Sermon Transcript - January 19, 2020
Christ the King, Palm Coast, FL ~ Pastor Jay Zahn ~ 2 John 5-6 ~ Sunday, January 19, 2020
Juan Carlos Ortiz led a church in Beunos Aires, Argentina, and wrote a book called, Disciple. At one point, he realized his church had become more about knowing the Christian faith than they were passionate for putting their faith into practice. Many of them were getting 2 or 3 sermons a week, plus Bible studies in homes. Before they had time to digest and apply one message, they were getting another. He decided it was time for a change.
So one Sunday, he stood up to preach, opened his Bible and read these words of Jesus: “Love one another.” Then he sat down—he didn’t say anything else, just sat down. The congregation sat there, waiting. So Ortiz got up and said again, “Love one another,” and sat down. Now the congregation began to stir nervously—when was the pastor going to preach? So Ortiz got up a third time and said, “Love one another,” and sat down again.
A man on the first row leaned over to the man next to him and said, “I think the pastor wants us to love one another.” Then he asked him, “Is there anything I can do for you?” When his neighbor admitted he was having some financial difficulty, the first man opened his wallet and said, “Let me help you.” Soon, all across the worship area, people were talking and laughing and praying and crying and giving. They were loving one another.
For the next six months, Ortiz preached on one theme: love one another, until they not only knew it but were doing it.
What do you think? Should we do that here? To those who like to tease me that my sermons are too long, let the record show, I’m totally at peace with preaching the 3-word sermon “love one another” if all we really need is that quick reminder. After all, the point of preaching isn’t to fill (or exceed) a certain amount of air time in worship, but to move hearts with the soul-saving and life-changing love of Jesus in living out that love in real life. As some have said: it is better to practice one verse of the Bible than to be able to recite them all. And if we had to pick one biblical thing to do, loving one another would be a great choice.
I hope that doesn’t sound radical. It certainly isn’t a new thought, nor is it original to me. In fact, it wasn’t new to John either. He wrote: “I am not writing you a new command but one we have had from the beginning. I ask that we love one another” (2 John 5). We like the sounds of what John is saying. We all want to be loved. It makes the world go ‘round. And while it is nothing new, to really live this out all the time is really hard, right?
There’s this classic Peanuts cartoon where Lucy is convincing Linus that he can’t be a doctor because he doesn’t love mankind. He clarifies by exclaiming, “I love mankind. It’s people I can’t stand.” Isn’t it ironic how on Sunday we can pray for world peace, for the success of the entity that gives us a paycheck, for the harmony of our family, or the good of our church but then … on Monday condemn church leaders who didn’t consider our opinion to be the best, get irritated at family members who don’t make our plans the most important, complain about our co-workers, and generally decide to be loving toward some people but unloving toward the ones whose political viewpoints differ from ours? Humanity is easy to love because it’s not personal. But when humanity has a face, when the world doesn’t just float in space as a perfectly spherical and harmless planet, but it gets personal and infringes on my time, my preferences, my comfort, that changes the game for us, doesn’t it? We’re hurt. We’re offended. Because we’re right. That’s also what makes it hard when … Jesus tells a parable or two about people who aren’t able to extend to others the love, mercy, and forgiveness they themselves expect and receive. It never ends well for those who refuse to love others, and in some way God is pictured as then treating the unloving and unforgiving the same cruel way that they have treated others. When we hurt others we hurt God. When we get offended simply because someone disagrees with our opinion we offend God. When we decide to love only the platinum select people of the world and judge the rest God decides to judge us. There is no other choice for a follower of Jesus. Love everybody the way God loves them or forfeit God’s love to you and suffer the consequences of your self-absorbed selfishness. Yes, this is that important to God. People are that important. All people, not just you. Every other person too.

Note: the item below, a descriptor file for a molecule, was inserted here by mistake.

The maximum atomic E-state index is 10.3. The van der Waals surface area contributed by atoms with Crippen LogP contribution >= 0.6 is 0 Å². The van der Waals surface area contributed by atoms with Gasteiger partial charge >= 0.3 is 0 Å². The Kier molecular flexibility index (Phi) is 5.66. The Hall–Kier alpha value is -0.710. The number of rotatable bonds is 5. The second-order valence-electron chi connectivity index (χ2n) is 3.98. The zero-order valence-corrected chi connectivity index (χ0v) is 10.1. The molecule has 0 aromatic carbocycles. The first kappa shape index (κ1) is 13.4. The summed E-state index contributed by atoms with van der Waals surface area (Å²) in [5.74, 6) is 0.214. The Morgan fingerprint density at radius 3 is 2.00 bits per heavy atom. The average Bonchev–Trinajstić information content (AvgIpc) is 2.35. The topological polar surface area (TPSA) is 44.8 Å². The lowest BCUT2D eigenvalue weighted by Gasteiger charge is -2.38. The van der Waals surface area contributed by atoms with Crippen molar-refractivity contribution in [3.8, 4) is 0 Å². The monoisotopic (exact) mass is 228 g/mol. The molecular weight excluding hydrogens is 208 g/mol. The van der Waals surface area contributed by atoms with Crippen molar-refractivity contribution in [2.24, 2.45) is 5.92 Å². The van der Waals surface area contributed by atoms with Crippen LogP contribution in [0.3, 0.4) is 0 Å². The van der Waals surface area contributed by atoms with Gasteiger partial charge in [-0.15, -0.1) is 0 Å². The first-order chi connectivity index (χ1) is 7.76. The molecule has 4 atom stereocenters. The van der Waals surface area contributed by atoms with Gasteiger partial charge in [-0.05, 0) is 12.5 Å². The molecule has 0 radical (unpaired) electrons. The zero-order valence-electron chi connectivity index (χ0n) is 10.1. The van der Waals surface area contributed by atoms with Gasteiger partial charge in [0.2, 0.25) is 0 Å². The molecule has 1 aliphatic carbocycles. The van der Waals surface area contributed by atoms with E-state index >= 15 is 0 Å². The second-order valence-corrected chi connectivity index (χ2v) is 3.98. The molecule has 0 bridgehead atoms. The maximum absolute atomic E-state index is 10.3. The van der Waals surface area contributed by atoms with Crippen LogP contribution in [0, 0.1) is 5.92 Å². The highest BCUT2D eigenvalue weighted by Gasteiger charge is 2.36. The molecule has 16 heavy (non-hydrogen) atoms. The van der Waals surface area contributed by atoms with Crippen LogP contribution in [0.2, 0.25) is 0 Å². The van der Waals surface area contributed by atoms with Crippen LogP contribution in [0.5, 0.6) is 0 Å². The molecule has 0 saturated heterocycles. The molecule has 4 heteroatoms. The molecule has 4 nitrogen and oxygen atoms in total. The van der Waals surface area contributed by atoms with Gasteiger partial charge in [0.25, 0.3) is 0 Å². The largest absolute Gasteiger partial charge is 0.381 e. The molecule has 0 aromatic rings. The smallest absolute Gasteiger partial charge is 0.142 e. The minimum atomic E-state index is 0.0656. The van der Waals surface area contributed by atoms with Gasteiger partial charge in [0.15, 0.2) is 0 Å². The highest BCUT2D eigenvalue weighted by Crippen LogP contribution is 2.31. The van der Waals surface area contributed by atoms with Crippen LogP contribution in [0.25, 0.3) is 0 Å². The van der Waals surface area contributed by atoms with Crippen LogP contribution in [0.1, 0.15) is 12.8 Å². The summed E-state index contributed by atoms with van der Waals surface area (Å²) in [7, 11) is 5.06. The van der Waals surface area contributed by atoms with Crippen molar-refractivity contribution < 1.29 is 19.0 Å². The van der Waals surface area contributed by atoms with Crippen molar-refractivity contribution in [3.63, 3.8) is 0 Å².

There is no exception to God’s command that you love other people, that you love your family, that you love your coworkers and teammates, that you love your parents and teachers and coaches, that you love your neighbors, that we love each other. Love any less and you’re not a follower of Jesus. But how? Listen to this. God never gives you a command without a promise. When you believe the promise, you are given the power to keep the command. So, the command is that you love others like God has commanded from the beginning, from the culmination of ultimate love. When was that? John is trying to remind us. He is inviting us to go back to Jesus, to the night before he died. In the upper room on the night Jesus instituted Holy Communion, where he said: “A new command I give you: Love one another. As I have loved you, so you must love one another. By this everyone will know that you are my disciples, if you love one another” (John 13:34,35).